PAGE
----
So far, the Taliban’s take over of Kabul has had no detrimental fallout on the region’s security landscape, especially in Kashmir where it was most anticipated, reports Riaz Wani
On August 15, 2021, the Taliban took over Kabul after fighting the United States to a standstill following a war of attrition that stretched over two decades. A year on, the Taliban is now firmly in control of the country, having vanquished all opposition, including in Panjshir. But so far the Taliban regime in Kabul has had no detrimental fallout on the region’s security landscape, especially in Kashmir where it was most anticipated.
As the Taliban forced the US into a chaotic, hasty withdrawal last year, India was alarmed. Top BJP leader Ram Madhav was the first to warn of “serious security challenges”. He said the end of the war would free over “30, 000 mercenaries,” in Afghanistan who would be deployed elsewhere. But the fears have not come true as there has been no expected escalation in violence in Kashmir.
The militancy in the Valley, despite occasional killings, remains at its lowest ebb in years. So much so, that at times its end seems very much at hand. True, there has been some spillover of arms from Afghanistan, confirmed early this year by none other than the then Army chief General Manoj Mukund Naravane.
In the recent past, videos showing militants carrying M249 automatic rifles, 509 tactical guns, M1911 pistols, and M4 carbine rifles have surfaced. Security forces have also recovered over a dozen Iridium satellite phones and Wifi-enabled thermal imagery devices that help militants to infiltrate and circumvent security cordons. These weapons were used by the US forces in Afghanistan. But these weapons have made no difference to the prevailing situation on the ground.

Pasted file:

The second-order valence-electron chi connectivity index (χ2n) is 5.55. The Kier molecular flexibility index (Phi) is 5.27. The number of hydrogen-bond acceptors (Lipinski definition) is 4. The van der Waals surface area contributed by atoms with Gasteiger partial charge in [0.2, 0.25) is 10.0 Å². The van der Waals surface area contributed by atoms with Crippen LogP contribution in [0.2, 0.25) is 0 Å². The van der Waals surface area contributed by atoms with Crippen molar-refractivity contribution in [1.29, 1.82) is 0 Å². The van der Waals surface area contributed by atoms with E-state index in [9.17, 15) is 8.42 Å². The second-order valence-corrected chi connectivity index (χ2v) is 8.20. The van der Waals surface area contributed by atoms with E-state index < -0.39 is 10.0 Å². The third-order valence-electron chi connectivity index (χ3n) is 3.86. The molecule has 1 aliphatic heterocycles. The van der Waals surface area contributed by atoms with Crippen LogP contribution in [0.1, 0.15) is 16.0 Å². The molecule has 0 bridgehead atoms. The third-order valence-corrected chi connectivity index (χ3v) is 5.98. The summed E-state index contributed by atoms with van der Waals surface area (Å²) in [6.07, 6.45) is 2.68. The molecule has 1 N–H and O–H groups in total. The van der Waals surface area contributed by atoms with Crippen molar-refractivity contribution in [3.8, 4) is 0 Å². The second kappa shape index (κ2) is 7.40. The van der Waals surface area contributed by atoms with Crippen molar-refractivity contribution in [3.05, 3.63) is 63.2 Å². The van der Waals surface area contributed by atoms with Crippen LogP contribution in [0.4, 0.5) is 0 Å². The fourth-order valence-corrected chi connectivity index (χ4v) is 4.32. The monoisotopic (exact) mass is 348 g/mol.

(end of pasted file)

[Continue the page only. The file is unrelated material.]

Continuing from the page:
This is unlike the Taliban’s previous stint in power, which led to a steep rise in violence in the Valley. A few scores of Afghan and Afghan-trained militants scaled up the violence in Kashmir. But that there has been no turn for the worse in the violence in Kashmir this time round testifies to the fact that the world has moved on. The Taliban itself has shown some indifference to any involvement in Kashmir. It craves global legitimacy, aid and recognition, and it just doesn’t want to get associated with other battles. And this is also apparent from the balanced noises its leaders have so far made on Kashmir. Soon after taking control of Kabul last year, the Taliban made it clear that Kashmir was “an internal and bilateral issue”. Senior Taliban leader Anas Haqqani said in an interview with an Indian Television channel that Kashmir was being beyond its “jurisdiction”. Another leader of the outfit, Sher Mohammad Abbas Stanekzai said the Taliban wants economic and political ties with India.
Ever since the Taliban has, more or less, lived up to these expectations. It has largely kept to itself, busy mopping up the fallout of four decades of war and conflict. The outfit faces an egregious and nearly impossible task of rebuilding the country, and it has no resources to do this. Also, the twenty years of war with the US appear to have sobered the Taliban, at least, as far as exporting militancy.
But it is also true that the pan-Islamic jihadi groups like Al Qaeda have once again found refuge in the country as the recent killing of Al Zawahiri in a US drone attack reveals. Besides, ISIS is also active in Afghanistan, but it is at war with the Taliban. The latest report on Afghanistan by the United Nations Security Council contains alarming details on the activities of militant groups, including al Qaeda, now allegedly enjoying the Taliban’s protection in Afghanistan. The report indicated that Afghanistan has essentially reverted to the state it was in before 9/11, when it hosted Osama bin Laden, the leader of al Qaeda. Would the killing of Al Zawahiri force the Taliban to change its mind on once again hosting Al Qaeda and the other international jihadi groups? The coming weeks and months will make things more clear.